Honestly the thought of having to learn the jargon is a large part of why I've never bothered much with the gallery art world. I'd rather draw stuff that doesn't require an opaque manifesto to make it worth discussing.

This article sure had a lot of words in it, but I couldn't extract much meaning from them: "once there were two dudes who dressed snappy and made art about poop, and my how the gallery scene has changed. And we sure get sesquipedalian when talking about it" is about all I got.
posted by egypturnash at 12:41 PM on April 12, 2012


Hell, you should be able to figure out a world like "auratic" just by looking at its root word and suffix.

No, you really shouldn't, and if you think it's obvious then you're definitely missing something important. It's weird and regrettable that this thread has brought the anti-"obscurantist" philistines out of the woodwork — when the point of the essay is pretty much to argue a more interesting, and less dismissive, anti-art-jargon position of its own. But let's not get carried away pretending that everything about this essay is self-explanatory, or that the meaning of Benjamin's concept of the "aura" of the work of art is somehow obvious, when we have more than a half-century of serious philosophical debate about its meaning to suggest the contrary.
posted by RogerB at 12:48 PM on April 12, 2012 [2 favorites]


P.S. while I'm adding missing footnotes, I can't tell if Fox has read it and is alluding to it or not, but the folks who liked that passage about the gallery world's absorption of "the idioms of critique and dissent" would probably be interested in looking at Peter Bürger's Theory of the Avant-Garde, a book-length treatment of that subject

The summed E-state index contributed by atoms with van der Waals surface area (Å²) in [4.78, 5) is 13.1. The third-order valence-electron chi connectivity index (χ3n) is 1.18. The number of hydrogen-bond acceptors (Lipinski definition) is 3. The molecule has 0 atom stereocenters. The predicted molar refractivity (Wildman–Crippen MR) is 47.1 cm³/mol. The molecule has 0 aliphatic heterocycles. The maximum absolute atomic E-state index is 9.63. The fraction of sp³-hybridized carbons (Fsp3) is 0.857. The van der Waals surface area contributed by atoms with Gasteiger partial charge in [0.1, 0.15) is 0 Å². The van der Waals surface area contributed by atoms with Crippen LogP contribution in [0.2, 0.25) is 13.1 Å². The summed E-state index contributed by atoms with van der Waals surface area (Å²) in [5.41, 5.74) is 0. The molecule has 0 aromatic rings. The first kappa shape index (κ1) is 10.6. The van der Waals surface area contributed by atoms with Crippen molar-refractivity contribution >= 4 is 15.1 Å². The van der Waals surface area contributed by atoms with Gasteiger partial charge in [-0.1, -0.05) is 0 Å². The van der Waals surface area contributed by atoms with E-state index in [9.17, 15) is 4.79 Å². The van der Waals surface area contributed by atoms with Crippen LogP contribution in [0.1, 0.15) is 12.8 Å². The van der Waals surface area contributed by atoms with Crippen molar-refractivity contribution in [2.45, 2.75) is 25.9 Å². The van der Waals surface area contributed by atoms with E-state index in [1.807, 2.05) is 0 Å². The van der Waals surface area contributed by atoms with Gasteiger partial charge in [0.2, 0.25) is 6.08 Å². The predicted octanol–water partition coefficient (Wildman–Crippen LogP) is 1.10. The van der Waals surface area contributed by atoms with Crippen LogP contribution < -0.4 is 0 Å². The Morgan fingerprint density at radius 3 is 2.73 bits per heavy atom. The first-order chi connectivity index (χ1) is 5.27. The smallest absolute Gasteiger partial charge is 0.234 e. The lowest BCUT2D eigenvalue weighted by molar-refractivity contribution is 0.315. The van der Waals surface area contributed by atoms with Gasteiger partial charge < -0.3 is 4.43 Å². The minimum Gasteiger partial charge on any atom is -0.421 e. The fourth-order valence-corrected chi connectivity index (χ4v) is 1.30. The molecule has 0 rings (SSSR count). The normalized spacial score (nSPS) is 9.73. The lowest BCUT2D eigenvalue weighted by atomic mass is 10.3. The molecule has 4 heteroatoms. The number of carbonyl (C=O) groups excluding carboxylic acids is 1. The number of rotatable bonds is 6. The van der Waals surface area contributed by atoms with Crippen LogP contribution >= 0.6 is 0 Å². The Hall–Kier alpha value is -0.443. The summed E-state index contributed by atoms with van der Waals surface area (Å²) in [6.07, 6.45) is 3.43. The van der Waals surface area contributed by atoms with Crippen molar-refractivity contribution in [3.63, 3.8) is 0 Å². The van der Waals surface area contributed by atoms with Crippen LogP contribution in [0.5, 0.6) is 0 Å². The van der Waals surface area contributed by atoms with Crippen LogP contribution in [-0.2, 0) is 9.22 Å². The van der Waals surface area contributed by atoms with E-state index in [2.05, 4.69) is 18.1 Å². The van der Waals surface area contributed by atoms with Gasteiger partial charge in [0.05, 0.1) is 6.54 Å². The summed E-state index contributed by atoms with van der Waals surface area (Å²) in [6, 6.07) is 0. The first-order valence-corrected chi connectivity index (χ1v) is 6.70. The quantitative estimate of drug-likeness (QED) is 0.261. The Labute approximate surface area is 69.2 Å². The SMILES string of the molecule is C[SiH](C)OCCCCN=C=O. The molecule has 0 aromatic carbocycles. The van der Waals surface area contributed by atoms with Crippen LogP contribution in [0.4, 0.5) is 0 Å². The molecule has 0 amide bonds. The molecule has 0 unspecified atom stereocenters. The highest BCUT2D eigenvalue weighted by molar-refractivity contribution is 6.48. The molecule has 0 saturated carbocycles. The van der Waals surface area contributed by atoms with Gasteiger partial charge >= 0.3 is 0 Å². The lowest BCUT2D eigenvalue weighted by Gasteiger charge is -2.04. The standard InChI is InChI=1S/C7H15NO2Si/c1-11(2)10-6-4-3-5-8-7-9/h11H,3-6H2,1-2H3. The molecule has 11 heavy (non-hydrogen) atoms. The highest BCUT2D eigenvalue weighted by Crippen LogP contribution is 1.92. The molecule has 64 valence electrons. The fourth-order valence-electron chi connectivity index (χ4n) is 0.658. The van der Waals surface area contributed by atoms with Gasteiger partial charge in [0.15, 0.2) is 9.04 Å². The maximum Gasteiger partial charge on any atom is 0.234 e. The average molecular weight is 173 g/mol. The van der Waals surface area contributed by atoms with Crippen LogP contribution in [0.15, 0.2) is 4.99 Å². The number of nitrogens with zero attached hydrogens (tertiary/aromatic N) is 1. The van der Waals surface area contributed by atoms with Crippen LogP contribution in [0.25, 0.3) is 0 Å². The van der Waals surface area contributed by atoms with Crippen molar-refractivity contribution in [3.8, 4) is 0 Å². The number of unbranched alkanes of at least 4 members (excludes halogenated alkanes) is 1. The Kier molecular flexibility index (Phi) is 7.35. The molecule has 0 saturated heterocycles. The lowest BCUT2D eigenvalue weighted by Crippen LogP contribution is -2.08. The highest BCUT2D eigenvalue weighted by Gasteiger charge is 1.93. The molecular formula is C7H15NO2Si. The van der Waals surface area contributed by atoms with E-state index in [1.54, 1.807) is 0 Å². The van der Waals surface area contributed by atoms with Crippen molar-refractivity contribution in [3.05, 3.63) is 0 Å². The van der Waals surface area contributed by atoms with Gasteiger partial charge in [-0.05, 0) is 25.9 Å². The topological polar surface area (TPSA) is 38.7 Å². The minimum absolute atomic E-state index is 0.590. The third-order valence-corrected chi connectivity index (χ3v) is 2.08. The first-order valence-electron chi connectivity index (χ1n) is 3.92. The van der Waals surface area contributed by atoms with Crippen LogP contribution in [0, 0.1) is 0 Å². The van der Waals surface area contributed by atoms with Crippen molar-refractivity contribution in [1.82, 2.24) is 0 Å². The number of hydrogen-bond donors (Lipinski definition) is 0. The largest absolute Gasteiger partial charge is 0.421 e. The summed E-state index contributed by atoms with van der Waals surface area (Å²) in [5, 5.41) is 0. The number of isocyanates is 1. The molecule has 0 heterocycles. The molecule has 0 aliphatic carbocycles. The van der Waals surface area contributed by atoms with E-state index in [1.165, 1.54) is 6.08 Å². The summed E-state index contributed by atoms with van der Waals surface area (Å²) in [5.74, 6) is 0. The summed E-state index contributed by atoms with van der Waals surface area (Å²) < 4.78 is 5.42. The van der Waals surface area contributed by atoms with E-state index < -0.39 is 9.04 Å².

posted by RogerB at 1:11 PM on April 12, 2012


Contemporary art gets up peoples noses like nothing else, but a close runner up would be flowery language. This is an article designed to spread a message amongst people already grappling with these issues, already familiar with the terminology... like how you don't tell your mother she needs to buy a new SATA drive with at least 7200rpm.

If you were affected by any of the issues mentioned in this article, you might also enjoy Ben Lewis's piece comparing contemporary art to the Rococo bubble. His is a much more disparaging take, which is why Fox's writing should be praised - he's managed to balance the growing feeling of unease with the professionalism and art-speak that are now everywhere in the art world with a kind of hopefulness.

It's also worth pointing out that this is from 2009.
posted by The River Ivel at 4:19 PM on April 12, 2012


To break the metaphor, the Art World is bailing as quick as it can to get that stuff safely inside, to commodify street art and conceptualism and etc etc., but every now and then the other thing that happens is a violent backlash against any of this stuff getting absorbed: See the reaction to the 1993 Whitney Biennial.

I may be misunderstanding your point, shakespeherian but the example of the 1993 biennial would be cogent if the backlash and harsh criticism it received (60 minutes Morley Safer for example) proved to be anything but shortsighted. Many of the artists of the 1993 biennial are now considered some of the top contemporary artists who are working now.. Mike Kelly RIP..
posted by snaparapans at 7:35 PM on April 12, 2012


""I liked Wolfe's The Painted Word so much, I decided to re-write it with updated references!""

Except that Wolfe seemed to well hate everyone involved with modern art, whereas this essay actually seems to not be merely a novelette-length sneer.
posted by klangklangston at 11:43 PM on April 13, 2012